H. R. 1769
IN THE HOUSE OF REPRESENTATIVES
March 29, 2007
Mr. Baird (for himself, Mr. Hastings of Washington, Mr. Dicks, and Mr. Walden of Oregon) introduced the following bill; which was referred to the Committee on Natural Resources
To amend the Marine Mammal Protection Act of 1972 to reduce predation on endangered Columbia River salmon, and for other purposes.
This Act may be cited as the
Endangered Salmon Predation Prevention Act.
The Congress finds the following:
There are 13 groups of salmon and steelhead that are listed as threatened species or endangered species under the Endangered Species Act of 1973 that migrate through the lower Columbia River.
The people of the Northwest United States are united in their desire to restore healthy salmon and steelhead runs, as they are integral to the region’s culture and economy.
The Columbia River treaty tribes retain important rights with respect to salmon and steelhead.
Federal, State, and tribal governments have spent billions of dollars to assist the recovery of Columbia River salmon and steelhead populations.
One of the factors impacting salmonid populations is increased predation by marine mammals, including California sea lions.
The population of California sea lions has increased 6-fold over the last 3 decades, and is currently greater than 300,000.
In recent years, over 1,000 California sea lions have been entering the lower 205 miles of the Columbia River up to Miller Island during the peak spring salmonid run before returning to the California coast to mate.
The percentage of the spring salmonid run that has been eaten or killed by California sea lions at Bonneville dam has increased 7-fold since 2002.
In recent years, California sea lions have with greater frequency congregated near Bonneville dam and have entered the fish ladders.
Some of these California sea lions have not been responsive to extensive hazing methods employed near Bonneville dam to discourage this behavior.
The process established under the 1994 amendment to the Marine Mammal Protection Act of 1972 to address aggressive sea lion behavior is protracted and will not work in a timely enough manner to protect threatened and endangered salmonids in the near term.
In the interest of protecting Columbia River threatened and endangered salmonids, a temporary expedited procedure is urgently needed to allow removal of the minimum number of California sea lions as is necessary to protect the passage of threatened and endangered salmonids in the Columbia River or its tributaries.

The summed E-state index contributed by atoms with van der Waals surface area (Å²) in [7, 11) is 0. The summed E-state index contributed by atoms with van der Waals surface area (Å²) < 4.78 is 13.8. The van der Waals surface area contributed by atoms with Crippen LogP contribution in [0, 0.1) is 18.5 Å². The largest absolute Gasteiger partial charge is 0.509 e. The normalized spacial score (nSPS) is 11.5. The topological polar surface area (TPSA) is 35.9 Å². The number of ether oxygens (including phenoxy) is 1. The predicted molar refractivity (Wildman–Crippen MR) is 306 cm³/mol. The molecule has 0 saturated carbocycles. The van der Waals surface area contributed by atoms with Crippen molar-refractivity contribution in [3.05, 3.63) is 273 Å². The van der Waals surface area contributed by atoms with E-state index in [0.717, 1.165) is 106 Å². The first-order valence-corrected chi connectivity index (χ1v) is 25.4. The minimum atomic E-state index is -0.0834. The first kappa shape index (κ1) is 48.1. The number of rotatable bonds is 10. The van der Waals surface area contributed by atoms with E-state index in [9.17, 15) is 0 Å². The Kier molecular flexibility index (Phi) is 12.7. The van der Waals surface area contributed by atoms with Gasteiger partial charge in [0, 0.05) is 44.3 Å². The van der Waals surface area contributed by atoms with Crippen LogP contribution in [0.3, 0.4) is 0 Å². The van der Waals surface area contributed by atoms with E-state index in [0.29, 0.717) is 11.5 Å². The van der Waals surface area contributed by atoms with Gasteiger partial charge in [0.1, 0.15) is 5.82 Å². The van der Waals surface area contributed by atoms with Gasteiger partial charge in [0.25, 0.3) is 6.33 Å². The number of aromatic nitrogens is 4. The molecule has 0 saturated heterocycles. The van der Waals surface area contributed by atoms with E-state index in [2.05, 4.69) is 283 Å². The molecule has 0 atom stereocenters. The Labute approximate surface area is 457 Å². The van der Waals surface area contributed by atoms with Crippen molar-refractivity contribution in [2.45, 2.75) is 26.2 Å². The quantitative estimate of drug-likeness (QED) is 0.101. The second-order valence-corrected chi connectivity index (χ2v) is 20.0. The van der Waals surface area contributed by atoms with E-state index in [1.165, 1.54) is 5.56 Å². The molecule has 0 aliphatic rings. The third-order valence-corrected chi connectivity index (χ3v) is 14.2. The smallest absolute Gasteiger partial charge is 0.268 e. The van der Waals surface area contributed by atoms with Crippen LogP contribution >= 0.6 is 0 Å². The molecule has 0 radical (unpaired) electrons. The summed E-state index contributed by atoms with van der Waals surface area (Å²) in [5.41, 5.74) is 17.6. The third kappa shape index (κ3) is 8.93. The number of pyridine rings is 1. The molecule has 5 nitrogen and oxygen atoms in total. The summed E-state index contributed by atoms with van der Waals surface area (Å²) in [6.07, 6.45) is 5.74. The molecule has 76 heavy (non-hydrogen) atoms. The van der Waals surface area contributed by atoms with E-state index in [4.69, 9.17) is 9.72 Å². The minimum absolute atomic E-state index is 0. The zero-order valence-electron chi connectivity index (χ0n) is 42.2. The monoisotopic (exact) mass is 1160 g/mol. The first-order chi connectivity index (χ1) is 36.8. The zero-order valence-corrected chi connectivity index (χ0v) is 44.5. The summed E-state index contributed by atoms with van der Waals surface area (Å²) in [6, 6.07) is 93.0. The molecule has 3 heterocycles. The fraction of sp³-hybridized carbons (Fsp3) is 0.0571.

Taking of California sea lions on the Columbia River or its tributaries to protect endangered and threatened species of salmon
Amendment to Marine Mammal Protection Act of 1972
Section 120 of the Marine Mammal Protection Act of 1972 (16 U.S.C. 1389) is amended by adding at the end the following:
Temporary marine mammal removal authority on the waters of the Columbia River or its tributaries
Determination of alternative measures
The Secretary shall determine whether alternative measures to reduce sea lion predation of salmonid stocks in the waters of the Columbia River or its tributaries listed as threatened species or endangered species under the Endangered Species Act of 1973 (16 U.S.C. 1531 et seq.) adequately protect the salmonid stocks from California sea lion predation.
The Secretary shall make such determination not later than 90 days after the date of the enactment of this subsection.
The Secretary shall, within such 90-day period, provide up to 30 days for the submission of public comments on the determination.
The Secretary shall publish the determination in the Federal Register.
In addition to other authority under this section, and notwithstanding any other provision of this title, the Secretary may issue a permit to an eligible entity authorizing the intentional lethal taking on the waters of the Columbia River or its tributaries California sea lions if the Secretary determines under paragraph (1) that alternative measures to reduce sea lion predation on salmonid stocks in such waters listed as threatened species or endangered species under the Endangered Species Act of 1973 (16 U.S.C. 1531 et seq.) do not adequately protect the salmonid stocks from California sea lion predation.
An eligible entity may apply to the Secretary of Commerce for a permit under paragraph (2) authorizing the lethal taking of California sea lions.